On September 21, the Karnataka state assembly enacted an anticonversion bill, the Protection of Right to Freedom of Religion Act, becoming the first state in the south of the country to do so. The new law prescribed punishment of up to five years’ imprisonment for conversions due to “force, undue influence, coercion, allurement or any fraudulent means including the promise of marriage.” On September 16, Archbishop Peter Machado of Bangalore told media that the Catholic Church filed a challenge against the new law in the state’s high court. In a statement, Machado said that the entire Christian community in the state was “deeply disturbed and “greatly pained” by the new law. In May, he told media that the Karnataka law was “irrelevant and malicious” and “aimed at dividing the Christians from other religious minorities.” President Sajan K. George of the Global Council of Indian Christians, called the law “draconian.” The court had not taken action on the church’s challenge to the law by year’s end.
On December 20, Deputy Chief Minister Devendra Fadnavis of Maharashtra told the media that the state government would “study” the laws adopted in other states to criminalize “love jihad” with the goal of introducing similar legislation.
In December, the Uttarakhand government amended its existing anticonversion law to make mass conversions a crime punishable with a jail term up to 10 years, and a fine of up to 50,000 rupees ($600). The law defined “mass conversion” as one involving two or more persons. The amended law also set a jail term of up to 10 years and a fine of up to 25,000 rupees ($300) for forcibly converting a member of the Scheduled Tribes or Scheduled Castes. Previously, the state’s anticonversion legislation set penalties of one to five years in prison and a fine of 50,000 rupees ($600) for forced religious conversion.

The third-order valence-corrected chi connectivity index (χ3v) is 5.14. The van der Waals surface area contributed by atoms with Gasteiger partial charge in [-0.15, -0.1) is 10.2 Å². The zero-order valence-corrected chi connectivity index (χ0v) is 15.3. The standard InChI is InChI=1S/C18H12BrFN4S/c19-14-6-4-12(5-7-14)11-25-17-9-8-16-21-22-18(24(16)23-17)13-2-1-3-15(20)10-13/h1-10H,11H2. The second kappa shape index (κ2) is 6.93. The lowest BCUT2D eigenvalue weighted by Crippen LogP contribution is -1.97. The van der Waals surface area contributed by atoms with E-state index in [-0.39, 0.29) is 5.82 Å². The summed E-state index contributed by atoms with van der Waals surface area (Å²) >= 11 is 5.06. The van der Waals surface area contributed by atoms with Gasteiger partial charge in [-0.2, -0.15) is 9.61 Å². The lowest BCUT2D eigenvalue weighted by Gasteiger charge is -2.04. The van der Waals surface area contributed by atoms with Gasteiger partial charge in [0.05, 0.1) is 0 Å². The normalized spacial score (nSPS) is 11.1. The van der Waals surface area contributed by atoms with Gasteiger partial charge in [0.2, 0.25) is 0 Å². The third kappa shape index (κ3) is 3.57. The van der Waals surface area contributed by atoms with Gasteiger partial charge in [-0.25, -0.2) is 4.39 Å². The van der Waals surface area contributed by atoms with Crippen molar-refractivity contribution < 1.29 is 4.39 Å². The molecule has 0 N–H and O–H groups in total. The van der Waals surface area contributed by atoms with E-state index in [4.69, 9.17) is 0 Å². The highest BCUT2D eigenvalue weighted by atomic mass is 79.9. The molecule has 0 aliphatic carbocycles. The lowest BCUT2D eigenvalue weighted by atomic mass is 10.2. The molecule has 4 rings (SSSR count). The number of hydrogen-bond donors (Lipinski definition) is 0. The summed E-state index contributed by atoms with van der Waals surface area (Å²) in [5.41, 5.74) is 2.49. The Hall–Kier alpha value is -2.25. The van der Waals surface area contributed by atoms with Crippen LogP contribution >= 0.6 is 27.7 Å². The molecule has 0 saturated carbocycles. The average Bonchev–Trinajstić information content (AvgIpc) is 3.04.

On April 8, the Supreme Court upheld 2020 amendments to the Foreign Contributions Regulation Act (FCRA) that were criticized by NGOs, including religious organizations, as constraining civil society by reducing the amount of foreign funding that NGOs could use for administrative purposes and adding onerous oversight and certification requirements. In its decision, the court observed that “receiving foreign funding was not an absolute right.” The court upheld the government’s justification for the amendments and noted that the “strict FCRA regime had become essential due to past experiences of abuse and misutilization of foreign contributions.” Some organizations working on religious programs or advocacy reported difficulties in obtaining registration approval for their activities.
On July 26, Minister of State for Union Home Affairs Nityanand Rai told parliament that the government cancelled the registration certificates of 1,811 associations across the country under the provisions of the FCRA between 2019 and 2021, while 783 applications for renewals were denied. No religious association or related NGO reported its certificate cancelled.